On this page (#18), the writer says, rather authoritatively, that “LEGOs” (plural of LEGO) is wrong because “LEGO” is a company name (a proper noun). … So, I would say “LEGOs” is perfectly fine if you are referring to the pieces of LEGO. It is, however, wrong to say “LEGOs”, if you are referring to the brand/company.
Do you say LEGO or Legos?
US talk show host Seth Meyers has weighed in on the debate over how to properly pluralise ‘LEGO’, and purists might not like what he has to say. If you’re reading this, you probably know that the correct plural of LEGO is just ‘LEGO’ (or, if the company has its way, ‘LEGO bricks’ or ‘LEGO sets’).
Why is LEGO capitalized?
No, it’s not an acronym. The name ‘LEGO’ is an abbreviation of the two Danish words “leg godt”, meaning “play well”. All-caps is how the LEGO company asks to have their brand treated.
Is it legal to sell custom LEGO?
Selling used LEGO is definitely legal, at least in most legal systems. One of the most basic property rights involves the right to transfer ownership as long as both parties agree on the terms. Even selling items under copyright (instructions, box art, games, etc) is legal under the first-sale doctrine.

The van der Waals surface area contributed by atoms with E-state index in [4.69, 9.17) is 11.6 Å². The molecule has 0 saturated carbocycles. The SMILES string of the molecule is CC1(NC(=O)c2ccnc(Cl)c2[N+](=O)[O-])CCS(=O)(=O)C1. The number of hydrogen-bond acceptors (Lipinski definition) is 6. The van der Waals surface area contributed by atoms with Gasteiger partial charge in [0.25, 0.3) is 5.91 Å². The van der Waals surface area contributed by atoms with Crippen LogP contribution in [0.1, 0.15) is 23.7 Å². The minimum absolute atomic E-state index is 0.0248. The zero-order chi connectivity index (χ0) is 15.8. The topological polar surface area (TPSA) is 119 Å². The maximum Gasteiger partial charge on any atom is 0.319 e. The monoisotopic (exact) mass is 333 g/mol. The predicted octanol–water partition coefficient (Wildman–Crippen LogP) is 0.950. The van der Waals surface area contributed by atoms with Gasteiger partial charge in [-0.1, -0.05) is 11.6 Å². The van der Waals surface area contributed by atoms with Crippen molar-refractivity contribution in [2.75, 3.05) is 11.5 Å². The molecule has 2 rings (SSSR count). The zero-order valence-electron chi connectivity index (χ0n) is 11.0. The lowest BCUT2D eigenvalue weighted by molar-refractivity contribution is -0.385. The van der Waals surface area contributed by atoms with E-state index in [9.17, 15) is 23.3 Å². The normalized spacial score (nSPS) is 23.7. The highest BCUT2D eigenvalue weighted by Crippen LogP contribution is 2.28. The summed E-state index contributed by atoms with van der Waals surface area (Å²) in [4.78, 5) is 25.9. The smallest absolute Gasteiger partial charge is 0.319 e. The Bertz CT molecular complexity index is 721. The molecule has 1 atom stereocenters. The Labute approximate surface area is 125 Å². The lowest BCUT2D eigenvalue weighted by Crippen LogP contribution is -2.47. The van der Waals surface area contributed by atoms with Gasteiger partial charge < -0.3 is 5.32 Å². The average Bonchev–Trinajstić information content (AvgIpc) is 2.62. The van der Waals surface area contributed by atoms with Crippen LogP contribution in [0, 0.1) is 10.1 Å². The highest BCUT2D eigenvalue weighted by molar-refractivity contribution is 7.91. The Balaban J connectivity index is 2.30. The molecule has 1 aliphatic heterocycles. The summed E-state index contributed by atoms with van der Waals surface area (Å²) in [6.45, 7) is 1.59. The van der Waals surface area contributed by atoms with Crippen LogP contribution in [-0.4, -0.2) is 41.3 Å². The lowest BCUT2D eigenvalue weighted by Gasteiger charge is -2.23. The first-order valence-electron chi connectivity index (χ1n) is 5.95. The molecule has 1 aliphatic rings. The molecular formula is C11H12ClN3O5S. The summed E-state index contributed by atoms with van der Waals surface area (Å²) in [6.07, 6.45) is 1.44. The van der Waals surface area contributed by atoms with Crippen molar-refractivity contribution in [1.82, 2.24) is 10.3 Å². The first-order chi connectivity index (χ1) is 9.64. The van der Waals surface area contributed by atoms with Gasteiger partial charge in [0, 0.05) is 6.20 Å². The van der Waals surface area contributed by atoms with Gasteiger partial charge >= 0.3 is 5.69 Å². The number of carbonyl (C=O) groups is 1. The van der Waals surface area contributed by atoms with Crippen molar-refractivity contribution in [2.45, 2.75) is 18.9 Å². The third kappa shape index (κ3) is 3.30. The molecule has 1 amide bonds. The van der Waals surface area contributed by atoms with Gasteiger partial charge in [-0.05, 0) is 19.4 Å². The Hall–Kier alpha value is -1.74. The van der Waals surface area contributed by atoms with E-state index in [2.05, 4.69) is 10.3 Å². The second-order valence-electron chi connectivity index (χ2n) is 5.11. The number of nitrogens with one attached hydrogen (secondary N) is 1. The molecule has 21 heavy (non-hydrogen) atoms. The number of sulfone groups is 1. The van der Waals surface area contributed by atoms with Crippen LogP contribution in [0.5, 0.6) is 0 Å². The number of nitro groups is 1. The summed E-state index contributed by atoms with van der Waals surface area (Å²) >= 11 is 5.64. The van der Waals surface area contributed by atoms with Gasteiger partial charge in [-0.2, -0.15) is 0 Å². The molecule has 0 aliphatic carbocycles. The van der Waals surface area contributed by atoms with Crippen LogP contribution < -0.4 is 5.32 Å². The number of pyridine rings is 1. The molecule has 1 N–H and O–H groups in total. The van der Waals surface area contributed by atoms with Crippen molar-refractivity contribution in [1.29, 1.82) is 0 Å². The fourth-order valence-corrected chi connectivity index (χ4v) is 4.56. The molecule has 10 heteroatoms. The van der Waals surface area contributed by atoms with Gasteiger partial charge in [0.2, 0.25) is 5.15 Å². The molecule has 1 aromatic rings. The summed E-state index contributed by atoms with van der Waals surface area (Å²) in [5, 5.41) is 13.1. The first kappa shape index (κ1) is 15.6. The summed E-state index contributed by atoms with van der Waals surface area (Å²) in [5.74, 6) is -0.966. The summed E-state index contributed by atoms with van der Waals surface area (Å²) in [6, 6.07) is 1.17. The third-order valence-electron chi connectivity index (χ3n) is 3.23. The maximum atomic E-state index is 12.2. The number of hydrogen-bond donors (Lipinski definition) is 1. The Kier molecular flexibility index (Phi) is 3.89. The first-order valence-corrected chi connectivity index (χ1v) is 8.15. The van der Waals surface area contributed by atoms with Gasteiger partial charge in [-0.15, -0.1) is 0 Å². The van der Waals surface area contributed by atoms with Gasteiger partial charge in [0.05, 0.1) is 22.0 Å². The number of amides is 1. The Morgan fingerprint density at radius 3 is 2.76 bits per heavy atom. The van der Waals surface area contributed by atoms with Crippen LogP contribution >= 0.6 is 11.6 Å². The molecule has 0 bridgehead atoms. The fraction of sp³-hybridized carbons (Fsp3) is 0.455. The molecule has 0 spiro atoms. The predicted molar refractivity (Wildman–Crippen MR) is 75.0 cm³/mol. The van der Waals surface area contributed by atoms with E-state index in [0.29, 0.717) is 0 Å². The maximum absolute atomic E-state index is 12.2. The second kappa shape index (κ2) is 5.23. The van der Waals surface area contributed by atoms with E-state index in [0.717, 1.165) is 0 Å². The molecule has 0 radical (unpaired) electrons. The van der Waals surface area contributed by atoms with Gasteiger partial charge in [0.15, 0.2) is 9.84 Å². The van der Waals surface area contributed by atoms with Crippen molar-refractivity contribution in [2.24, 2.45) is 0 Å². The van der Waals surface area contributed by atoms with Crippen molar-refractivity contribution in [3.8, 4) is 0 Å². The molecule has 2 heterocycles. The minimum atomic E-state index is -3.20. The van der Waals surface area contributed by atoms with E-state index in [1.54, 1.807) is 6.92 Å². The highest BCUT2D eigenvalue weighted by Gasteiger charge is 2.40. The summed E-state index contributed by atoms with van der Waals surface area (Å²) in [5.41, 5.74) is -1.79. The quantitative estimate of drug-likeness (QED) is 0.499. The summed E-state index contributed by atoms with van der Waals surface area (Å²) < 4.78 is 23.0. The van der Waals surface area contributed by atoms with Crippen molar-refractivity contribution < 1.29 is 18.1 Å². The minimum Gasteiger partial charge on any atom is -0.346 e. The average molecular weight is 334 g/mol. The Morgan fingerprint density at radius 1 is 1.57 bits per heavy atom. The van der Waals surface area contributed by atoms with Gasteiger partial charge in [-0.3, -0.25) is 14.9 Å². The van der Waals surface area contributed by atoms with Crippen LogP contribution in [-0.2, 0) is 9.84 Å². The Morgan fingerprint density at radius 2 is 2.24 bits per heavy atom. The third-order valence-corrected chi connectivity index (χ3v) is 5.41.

Does LEGO have a capital letter?
We always use all caps. It is officially LEGO never lego or Lego.
Is the LEGO man copyrighted?
Lego Figures Are Trademarked, Court Rules
The shapes of Lego men and women are trademarked by the company and cannot be copied, according to a court ruling released Tuesday. … Lego first registered their figures as a “three-dimensional trademark” in 2000.
How do you use LEGO in a sentence?
lego in a sentence
- It also talks, something Legos still don’t do.
- It’s built of 1.5 million Lego blocks.
- Duplo is Lego’s pre-school line of products.
- Lego remains popular because it keeps updating and improving the range.
- Step aside Mickey Mouse, Asterix, and the Lego people.
Is Emperor capitalized?
Capitalize titles, “Emperor”, “Queen” and the like, when they are used to as part of the name: Emperor Augustus, Queen Zenobia. Don’t capitalize these words when used on their own: Augustus was the Roman emperor; The queen issued an edict.